Cultural variations on sex

Published: Sunday | April 12, 2009

Heather Little-White - PhD, Contributor

Sex is a universal experience which comes with an array of international similarities and some surprising differences from country to country, among different ages, genders and cultures.

Most people hold an ethnocentric bias to their sexual practices. That is, each person believes that his or her own cultural views and practices are preferable to those of other groups. Cross-cultural studies in sexual behaviour have provided information on universal practices and demonstrate the way cultural standards affect our private and intimate lives.

One's biological sex should be straightforward; either male or female, which determines sex roles. However, in advanced societies, the most rigid sex roles are now relaxing. Though much of man's sexual interaction is biological, anthropological studies show that people in other cultures differ widely in sexual expressions.


In expression of sexual feelings, what is accepted as normal in one culture is taboo in another. For example, kissing a partner on the mouth is assumed to be part of normal sexual interaction in Western societies. Yet, in some societies, people do not kiss at all, like the Somali in Africa, the Lepcha of Asia and the Siriono of South America (Gregersen, 1986). Other oral activity like fellatio (oral stimulation of the male genitals) and cunnilingus (of the female genitals) may be practised in one culture and be totally unknown in others. Oral stimulation is not only popular in Western societies, but also in northern Africa, in the South Pacific and in the industrialised countries of Asia. Also, fellatio may be common in one culture, yet cunnilingus is unknown.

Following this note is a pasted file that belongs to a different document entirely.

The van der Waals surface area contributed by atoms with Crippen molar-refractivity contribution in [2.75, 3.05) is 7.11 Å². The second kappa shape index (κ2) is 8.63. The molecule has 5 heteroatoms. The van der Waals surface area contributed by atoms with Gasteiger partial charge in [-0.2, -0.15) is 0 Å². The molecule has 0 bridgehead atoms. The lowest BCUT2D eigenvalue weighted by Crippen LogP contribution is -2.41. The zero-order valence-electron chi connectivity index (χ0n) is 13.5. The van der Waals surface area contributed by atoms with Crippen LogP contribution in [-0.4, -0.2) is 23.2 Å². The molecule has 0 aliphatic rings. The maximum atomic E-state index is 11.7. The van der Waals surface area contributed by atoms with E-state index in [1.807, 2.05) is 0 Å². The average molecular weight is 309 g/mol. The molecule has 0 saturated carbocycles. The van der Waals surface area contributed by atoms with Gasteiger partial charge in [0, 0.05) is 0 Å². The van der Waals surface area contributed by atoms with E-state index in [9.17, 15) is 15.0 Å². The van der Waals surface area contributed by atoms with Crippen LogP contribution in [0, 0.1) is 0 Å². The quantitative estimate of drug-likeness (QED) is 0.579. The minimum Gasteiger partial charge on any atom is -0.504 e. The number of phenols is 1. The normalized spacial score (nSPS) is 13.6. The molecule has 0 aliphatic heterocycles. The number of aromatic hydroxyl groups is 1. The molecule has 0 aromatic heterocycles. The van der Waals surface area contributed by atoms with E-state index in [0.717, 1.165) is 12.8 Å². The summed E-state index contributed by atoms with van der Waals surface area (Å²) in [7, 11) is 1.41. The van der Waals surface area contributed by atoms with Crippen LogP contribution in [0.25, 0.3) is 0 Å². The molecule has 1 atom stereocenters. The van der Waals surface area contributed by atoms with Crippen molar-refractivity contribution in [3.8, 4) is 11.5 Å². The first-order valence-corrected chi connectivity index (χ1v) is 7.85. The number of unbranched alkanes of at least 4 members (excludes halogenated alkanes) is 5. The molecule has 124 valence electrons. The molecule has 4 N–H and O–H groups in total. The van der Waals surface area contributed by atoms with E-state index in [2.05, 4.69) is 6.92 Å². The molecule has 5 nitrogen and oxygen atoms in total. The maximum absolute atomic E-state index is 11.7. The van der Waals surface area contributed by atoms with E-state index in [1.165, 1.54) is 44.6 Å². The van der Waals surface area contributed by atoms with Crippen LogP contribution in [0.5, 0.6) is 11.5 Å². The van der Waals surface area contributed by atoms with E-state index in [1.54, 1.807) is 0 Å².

Sex play

In Muria, a non-Hindu tribal group in India, children and young adolescents spend their evenings together in the ghotul in sex play and love-making.

For Cheyenne Indians in North America, the young are kept ignorant about sex, and sex play is prohibited. Adults have their sexual life devalued as the focus is only on having children.

In Apinaye, Brazil, during foreplay, the female bites off pieces of the male's eyebrow and spits them aside.

Samoans find the sight of the navel sexually arousing so this portion of the body cannot be exposed in public.

Sleep crawl

Among the Mangaias in Polynesia, only weak males get engaged in order to have sex. Males who are muscular 'sleep crawl' to a girl's house at night, quietly and sweetly talks her out of resisting his sexual overtures and silently have sex with her without waking her parents.

In Gusii in Kenya, as part of the marriage ceremony, the groom is insulted by the bride's family and bride insulted by the groom's family. After the ceremony, groom tries to hurt his bride by thrusting roughly while she cries and resists, often being held down by the groom's friends.

The Yolngu people